New Landlord Rules to Know in 2017 – Legislative Update

We’ve had feedback to write our own version, as other sources can get taken down suddenly or the selling angle is too distracting. Here it is, including as much useful hyperlinks as possible that you may want to bookmark for the future.

1. Immigration Act 2016

What? The Right to Rent legislation has been in force since last year but since 1 December 2016, it has become a criminal offence for breach and there is also a new ground for possession.

So what? The penalty is now unlimited and/or 5 years in prison. This is on top of £3k civil penalty. If you have been notified to terminate the tenancy of someone who does not have the Right to Rent, this is the prescribed form of notice to serve. 7B is a new mandatory grounds for possession.

More info:

  • The Home Office has provided a very helpful visual on acceptable documentations and checklist.
  • PRADO (Public Register of Authentic travel and identity Documents Online) is the source to check for all countries’ travel documentations if you’re doing it yourself.
  • Read more about it from Guild of Residential Landlords.

2. Mortgage interest relief

What? From 6 April 2017, the tax will be on your turnover, not profit. It will take 4 years to phase in. There are many websites that explains this but not as clearly and succinctly as Accounting IT.

So what? Unless you are mortgage free, this change can drastically change your mind about being a landlord. There has been a lot in the media about landlords scrambling to incorporate their portfolio but this may not be the right solution. Speak with other landlords and get their recommendation on tax advisors or accountants. If you’re stuck, Micro Business Team seems to know what they are doing.

More info: Tax calculator – Check what you’d be paying via this Residential Landlord Association tool.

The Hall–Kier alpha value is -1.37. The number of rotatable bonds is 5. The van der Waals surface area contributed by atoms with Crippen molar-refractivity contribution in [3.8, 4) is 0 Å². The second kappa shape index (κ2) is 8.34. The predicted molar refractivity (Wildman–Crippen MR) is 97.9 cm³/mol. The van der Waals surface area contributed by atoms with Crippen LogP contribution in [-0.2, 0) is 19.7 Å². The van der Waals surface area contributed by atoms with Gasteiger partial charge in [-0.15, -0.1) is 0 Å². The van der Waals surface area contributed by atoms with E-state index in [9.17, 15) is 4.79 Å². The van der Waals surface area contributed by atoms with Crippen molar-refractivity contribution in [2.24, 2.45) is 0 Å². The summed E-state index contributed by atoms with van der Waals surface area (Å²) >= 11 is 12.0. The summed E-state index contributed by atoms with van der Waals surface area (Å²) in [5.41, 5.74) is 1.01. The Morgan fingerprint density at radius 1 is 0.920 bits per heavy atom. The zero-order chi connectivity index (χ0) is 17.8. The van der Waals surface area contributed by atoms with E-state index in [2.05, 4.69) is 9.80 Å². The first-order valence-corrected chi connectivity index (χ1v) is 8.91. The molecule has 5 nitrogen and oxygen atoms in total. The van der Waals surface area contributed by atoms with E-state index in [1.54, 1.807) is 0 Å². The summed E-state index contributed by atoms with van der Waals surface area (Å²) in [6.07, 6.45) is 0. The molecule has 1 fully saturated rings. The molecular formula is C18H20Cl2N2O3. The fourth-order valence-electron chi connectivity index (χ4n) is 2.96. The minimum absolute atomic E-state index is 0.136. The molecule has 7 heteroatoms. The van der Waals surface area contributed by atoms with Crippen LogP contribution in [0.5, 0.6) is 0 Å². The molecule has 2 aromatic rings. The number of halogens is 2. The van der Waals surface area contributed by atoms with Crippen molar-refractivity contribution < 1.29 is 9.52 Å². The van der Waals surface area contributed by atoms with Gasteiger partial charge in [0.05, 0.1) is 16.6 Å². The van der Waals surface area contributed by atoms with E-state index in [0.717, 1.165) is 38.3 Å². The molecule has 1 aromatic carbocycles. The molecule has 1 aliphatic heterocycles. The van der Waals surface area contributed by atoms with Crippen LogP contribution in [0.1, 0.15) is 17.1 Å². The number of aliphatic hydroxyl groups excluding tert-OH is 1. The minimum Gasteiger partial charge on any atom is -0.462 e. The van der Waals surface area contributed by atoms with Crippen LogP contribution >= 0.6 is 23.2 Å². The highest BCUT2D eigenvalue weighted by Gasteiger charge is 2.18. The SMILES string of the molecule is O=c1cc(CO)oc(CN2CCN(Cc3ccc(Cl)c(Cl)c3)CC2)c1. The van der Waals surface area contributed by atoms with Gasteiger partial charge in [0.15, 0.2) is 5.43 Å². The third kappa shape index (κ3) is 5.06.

3. Housing & Planning Act 2016

What? The idea is to capture rogue landlords more effectively and is expected to come in by 6 April 2017. It seeks to introduce higher fines for repeat offences, rent repayment orders, fixed penalty notices, and Tenancy Deposit Protection data given to councils.

Offences include:

  • illegally evicting a tenant
  • renting out a property decided to be unsafe as a dwelling by local authorities
  • failing to carry out works required by local authorities to prevent health and safety risk to tenants
  • renting out a property to an illegal migrant
  • using violence, or threatening violence against a tenant
  • making fraudulent applications for housing benefit, or committing identity theft
  • using the property to cultivate cannabis
  • theft or criminal damage
  • colluding with the tenant to commit a criminal offence, such as tax evasion or the supply of illegal drugs.

So what? The above offences are illegal anyways so if you are an honest landlord, there is nothing to worry. Currently, nothing stops rogue landlords from renting out again and a way to identify it has been introduced, already, by most local authorities in the form of licensing schemes. Wales has already introduced Landlord Registration so although this is a long way ahead, the road is paved towards it being potentially introduced in England.

More info: London Property Licensing – Our favourite place to find out and keep on top of new licensing schemes.

4. Banning Orders

What? Expected to come in 1 October 2017, this is part of the above but specifically, to create a rogue landlord and agent database to be used by the DCLG and Local Authorities. If convicted, landlords and agents will be banned from letting for at least 12 months. Individuals may be banned for:

  • Housing Offen